Margot Robbie is superlative as “I, Tonya,” in That Movie About That Skater.
Robbie’s performance is Oscar-caliber. And so is the performance from Allison Janney, who gives an incredible portrayal of Harding’s crusty, allegedly abusive mother.
You may remember, or at least be familiar with, Harding. She became a disgraced Olympic figure skater after her involvement — and just how involved she was remains questionable to this day — with a plot in 1994 to injure her competitor, Nancy Kerrigan, during a practice lesson of the figure-skating championships.
Robbie plays Harding through several decades in this film that’s constructed like a documentary but features actors in the real-life roles depicted in re-enactments and interview settings.
We first meet Harding as a little girl whose drill-sergeant mother LeVona (Janney) treats her child so harshly it’s sometimes hard to watch. LeVona knows how talented her daughter is, and will go to any lengths to ensure she has her an opportunity to achieve fame and fortune, regardless of the girl’s feelings.
The unrefined Harding may be an athlete, but she knows she doesn’t fit what judges consider to be the ideal professional skater: She’s rough, loud and temperamental. But we understand why she behaves the way she does, and how she could fall for and eventually marry a guy like Jeff Gillooly (Sebastian Stan, unrecognizable from his role as Bucky in the “Captain America” movies.)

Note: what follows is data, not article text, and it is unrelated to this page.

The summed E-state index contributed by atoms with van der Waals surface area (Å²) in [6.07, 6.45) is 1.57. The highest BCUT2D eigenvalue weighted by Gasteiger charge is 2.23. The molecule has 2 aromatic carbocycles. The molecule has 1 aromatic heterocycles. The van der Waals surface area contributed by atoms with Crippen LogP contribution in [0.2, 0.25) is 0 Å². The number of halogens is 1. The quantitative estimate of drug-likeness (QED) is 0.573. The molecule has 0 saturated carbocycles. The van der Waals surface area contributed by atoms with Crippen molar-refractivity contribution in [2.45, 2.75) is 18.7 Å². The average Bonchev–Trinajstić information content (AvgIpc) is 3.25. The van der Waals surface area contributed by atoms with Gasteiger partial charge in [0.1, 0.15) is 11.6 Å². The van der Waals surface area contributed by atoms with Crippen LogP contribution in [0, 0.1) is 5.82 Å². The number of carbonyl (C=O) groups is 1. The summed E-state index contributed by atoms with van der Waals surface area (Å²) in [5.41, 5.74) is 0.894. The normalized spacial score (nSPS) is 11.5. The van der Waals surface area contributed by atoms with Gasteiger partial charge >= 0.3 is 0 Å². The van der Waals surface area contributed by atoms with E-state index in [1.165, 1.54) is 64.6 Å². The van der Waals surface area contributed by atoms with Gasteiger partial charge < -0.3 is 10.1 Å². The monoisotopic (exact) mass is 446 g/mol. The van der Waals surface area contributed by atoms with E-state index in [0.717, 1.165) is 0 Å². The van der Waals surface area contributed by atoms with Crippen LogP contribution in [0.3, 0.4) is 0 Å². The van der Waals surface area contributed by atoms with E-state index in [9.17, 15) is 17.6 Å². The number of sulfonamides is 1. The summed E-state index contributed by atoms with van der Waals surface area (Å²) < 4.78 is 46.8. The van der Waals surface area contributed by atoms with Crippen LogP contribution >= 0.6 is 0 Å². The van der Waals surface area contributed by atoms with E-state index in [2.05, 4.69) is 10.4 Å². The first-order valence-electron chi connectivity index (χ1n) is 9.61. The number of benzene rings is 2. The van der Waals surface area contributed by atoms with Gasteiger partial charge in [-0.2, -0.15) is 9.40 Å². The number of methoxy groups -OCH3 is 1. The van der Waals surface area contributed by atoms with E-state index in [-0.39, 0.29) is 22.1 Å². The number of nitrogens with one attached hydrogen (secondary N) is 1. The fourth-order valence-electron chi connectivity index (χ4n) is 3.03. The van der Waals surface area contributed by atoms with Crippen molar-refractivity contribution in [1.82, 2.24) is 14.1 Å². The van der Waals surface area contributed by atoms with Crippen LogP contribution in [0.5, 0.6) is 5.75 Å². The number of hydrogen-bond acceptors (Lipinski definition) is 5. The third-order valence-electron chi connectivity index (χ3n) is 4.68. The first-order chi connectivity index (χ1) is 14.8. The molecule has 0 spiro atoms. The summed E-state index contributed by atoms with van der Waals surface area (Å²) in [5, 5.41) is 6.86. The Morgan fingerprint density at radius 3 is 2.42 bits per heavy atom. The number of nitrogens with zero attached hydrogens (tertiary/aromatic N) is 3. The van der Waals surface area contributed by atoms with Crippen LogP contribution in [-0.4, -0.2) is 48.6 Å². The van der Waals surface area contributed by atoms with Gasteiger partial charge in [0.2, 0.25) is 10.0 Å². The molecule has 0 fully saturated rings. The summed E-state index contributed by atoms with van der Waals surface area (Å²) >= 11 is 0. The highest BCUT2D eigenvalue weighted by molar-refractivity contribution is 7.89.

With every set of her jaw and gleam of her eye, Robbie transforms herself into the hard-as-nails Harding. Like Gary Oldman’s performance as Churchill in “Darkest Hour,” her work here is superlative.
It’s during movies like this, with acting like this, that viewers are reminded that acting truly is a craft — it’s only through great skill and attention to fine-tuning her character’s every move that Robbie becomes Harding. Robbie gives her character the grit, determination and rage that made the real-life Harding both an American icon and pariah simultaneously.
Janney, likewise, is amazing as the tough-talking, hard-working mother who constantly berates Harding, with whom she shares both anger at, and resilience to, her lot in life. The resemblance to her real-life counterpart is incredible.
Both women could walk away with Oscars.
Director Craig Gillespie also helmed another one of my favorite, and sadly under-seen, contemporary real-life stories: “The Finest Hours.” He knows how to depict characters’ flaws to make them more sympathetic: We like them because they’re only human, so we can relate to them even when we question their decisions.
The movie opened in some theaters in 2017 to make it a contender for the 2018 awards season. Now you can see what all the well-deserved fuss is about.